(Source: ursuriarte)

corgiwhisperer:

George R.R. Martin is ruthless - every death in the Game of Thrones series is tabbed

354 pages

5/5 stars

Let it snow is a young adult fiction. Here`s what the back says;

Worst blizzard for fifty years. Three wintry love stories. One magical night.

It`s Christmas Eve and Gracetown had been buried by snow. But the weather is more than just an inconvenience. When one girl unexpectedly steps off a stranded train, she sets off a series of life-changing events.

Soon fourteen pumped up cheerleaders will descend on the local Waffle House, the Duke`s DVD night will be rudely interrupted for a Twister mission, and a lovesick barista will determine the fate of a single teacup pig.

As three stories collide, strangers cross paths and romance blossoms with heart-warming consequences. 

Pros: The first story (The Jubilee Express by Maureen Johnson) was a great one. It was heartwarming, funny, sarcastic and very romantic. The second one (A Cheertastic Christmas Miracle by John Green) was also very good. He has a very good way of writing that I absolutely adore. He is my favorite author, after all. In the third one (The Patron Saint of Pigs by Lauren Myracle) has to have been my least favorite of the three. It still had good love elements and the last page of the book made me melt. She did a nice job at pulling all the strings together, too!

Cons: I have nothing to complain about when it comes to the first sort. In John Green`s story, I have to say that the word “asshat” might have been a tad overused. I also think that the cheerleaders played too big of a part in this story. No on would actually go through all that to see cheerleaders. In the third one, I didn´t care for the main character Addie that much. I felt like she was kind of annoying and that she overreacted on like crazy and made everything about her. I do understand that this was a bit of the story and how she was supposed to have character-development and whatever.

Overall it`s a great book and this might become one of those books that I read again every year around christmas-time :)

Favorite quote: “I responded to this development with the kind of sophisticated language for which I am famous. “Crap crap crap crap crap crap crap stupid stupid stupid stupid stupid crap.”

determinate:

personal/vertical/love ♥

laurajwryan:

These are the books that have stuck with me…I’ve divided them into two stacks of ten…
The stack at the right are the ten pre-1999, all of them I read before I graduated from high school, and re-read several times since, and before I started writing my first novel…from top to bottom they are:


Mikhail Bulgakov, the Master and Margarita
Ray Bradbury, Dandelion Wine
E. M. Forster, The Celestial Omnibus
Sylvia Plath, The Bell Jar
Fyodor Dostoevsky, Crime and Punishment
Herman Melville, Moby Dick
Joyce Carol Oates, Wonderland
Mark Twain, The Adventures of Huckleberry Finn
Harper Lee, To Kill a Mockingbird
Emily Bronte, Wuthering Heights
The stack at the left are the ten that I’ve read since 1999, after I started writing my first novel and the ones that followed that one…they are from top to bottom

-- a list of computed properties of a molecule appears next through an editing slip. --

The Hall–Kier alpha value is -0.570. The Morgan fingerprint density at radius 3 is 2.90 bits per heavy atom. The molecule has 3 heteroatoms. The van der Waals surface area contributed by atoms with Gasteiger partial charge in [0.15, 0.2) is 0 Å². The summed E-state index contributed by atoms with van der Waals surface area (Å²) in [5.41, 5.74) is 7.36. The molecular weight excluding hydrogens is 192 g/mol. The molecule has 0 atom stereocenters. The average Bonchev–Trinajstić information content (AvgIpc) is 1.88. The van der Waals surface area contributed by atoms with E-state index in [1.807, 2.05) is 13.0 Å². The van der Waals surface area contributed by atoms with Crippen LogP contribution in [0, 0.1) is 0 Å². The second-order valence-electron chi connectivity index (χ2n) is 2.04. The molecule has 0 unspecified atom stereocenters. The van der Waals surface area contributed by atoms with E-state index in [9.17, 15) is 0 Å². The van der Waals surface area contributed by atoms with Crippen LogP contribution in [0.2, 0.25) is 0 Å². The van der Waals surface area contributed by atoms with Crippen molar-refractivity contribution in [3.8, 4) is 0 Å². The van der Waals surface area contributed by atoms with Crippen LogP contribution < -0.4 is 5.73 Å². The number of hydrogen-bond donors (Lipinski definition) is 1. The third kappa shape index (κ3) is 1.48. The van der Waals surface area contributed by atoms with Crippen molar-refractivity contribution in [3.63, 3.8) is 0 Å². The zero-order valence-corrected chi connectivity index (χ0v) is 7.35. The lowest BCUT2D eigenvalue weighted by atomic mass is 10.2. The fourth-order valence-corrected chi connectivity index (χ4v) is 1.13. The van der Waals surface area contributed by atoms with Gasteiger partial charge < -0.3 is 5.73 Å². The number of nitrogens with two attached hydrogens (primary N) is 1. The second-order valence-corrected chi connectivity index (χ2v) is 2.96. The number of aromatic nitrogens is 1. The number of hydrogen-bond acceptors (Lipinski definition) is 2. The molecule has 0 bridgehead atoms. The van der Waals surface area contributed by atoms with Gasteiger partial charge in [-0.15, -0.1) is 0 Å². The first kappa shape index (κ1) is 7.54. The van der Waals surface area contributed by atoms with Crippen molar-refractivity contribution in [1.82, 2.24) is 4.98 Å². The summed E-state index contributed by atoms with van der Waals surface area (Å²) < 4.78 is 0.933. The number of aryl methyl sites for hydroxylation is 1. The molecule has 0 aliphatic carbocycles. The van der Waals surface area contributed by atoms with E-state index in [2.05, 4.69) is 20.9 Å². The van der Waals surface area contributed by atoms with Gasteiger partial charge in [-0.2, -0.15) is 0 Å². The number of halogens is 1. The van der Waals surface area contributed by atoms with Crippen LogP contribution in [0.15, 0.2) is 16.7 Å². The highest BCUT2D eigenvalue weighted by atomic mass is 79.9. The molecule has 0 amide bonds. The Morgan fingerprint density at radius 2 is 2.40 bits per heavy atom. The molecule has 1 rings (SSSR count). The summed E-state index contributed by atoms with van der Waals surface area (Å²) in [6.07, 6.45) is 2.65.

Virginia Woolf, Night and Day
John Steinbeck, East of Eden
Michael Ondaatje, The English Patient
Isak Dinesen, Out of Africa and Shadows in the Grass
Cristina Garcia, Dreaming in Cuban
Paula Fox, Desperate Characters
Virginia Woolf, The Waves
Doris Lessing, The Golden Notebook
Gustaf Sobin, The Fly-Truffler
Joyce Carol Oates, Bellefleur
Wedged in the middle of these two stacks I have my two published books (so far)…the two book ends are Porius: A Romance of the Dark Ages by John Cowper Powys and The Voice of England by Charles Grosvenor Osgood.
These are all very powerful books…I am the writer I am because they inspired me… laurajwryan:

These are the books that have stuck with me…I’ve divided them into two stacks of ten…
The stack at the right are the ten pre-1999, all of them I read before I graduated from high school, and re-read several times since, and before I started writing my first novel…from top to bottom they are:


Mikhail Bulgakov, the Master and Margarita
Ray Bradbury, Dandelion Wine
E. M. Forster, The Celestial Omnibus
Sylvia Plath, The Bell Jar
Fyodor Dostoevsky, Crime and Punishment
Herman Melville, Moby Dick
Joyce Carol Oates, Wonderland
Mark Twain, The Adventures of Huckleberry Finn
Harper Lee, To Kill a Mockingbird
Emily Bronte, Wuthering Heights
The stack at the left are the ten that I’ve read since 1999, after I started writing my first novel and the ones that followed that one…they are from top to bottom


Virginia Woolf, Night and Day
John Steinbeck, East of Eden
Michael Ondaatje, The English Patient
Isak Dinesen, Out of Africa and Shadows in the Grass
Cristina Garcia, Dreaming in Cuban
Paula Fox, Desperate Characters
Virginia Woolf, The Waves
Doris Lessing, The Golden Notebook
Gustaf Sobin, The Fly-Truffler
Joyce Carol Oates, Bellefleur
Wedged in the middle of these two stacks I have my two published books (so far)…the two book ends are Porius: A Romance of the Dark Ages by John Cowper Powys and The Voice of England by Charles Grosvenor Osgood.
These are all very powerful books…I am the writer I am because they inspired me… laurajwryan: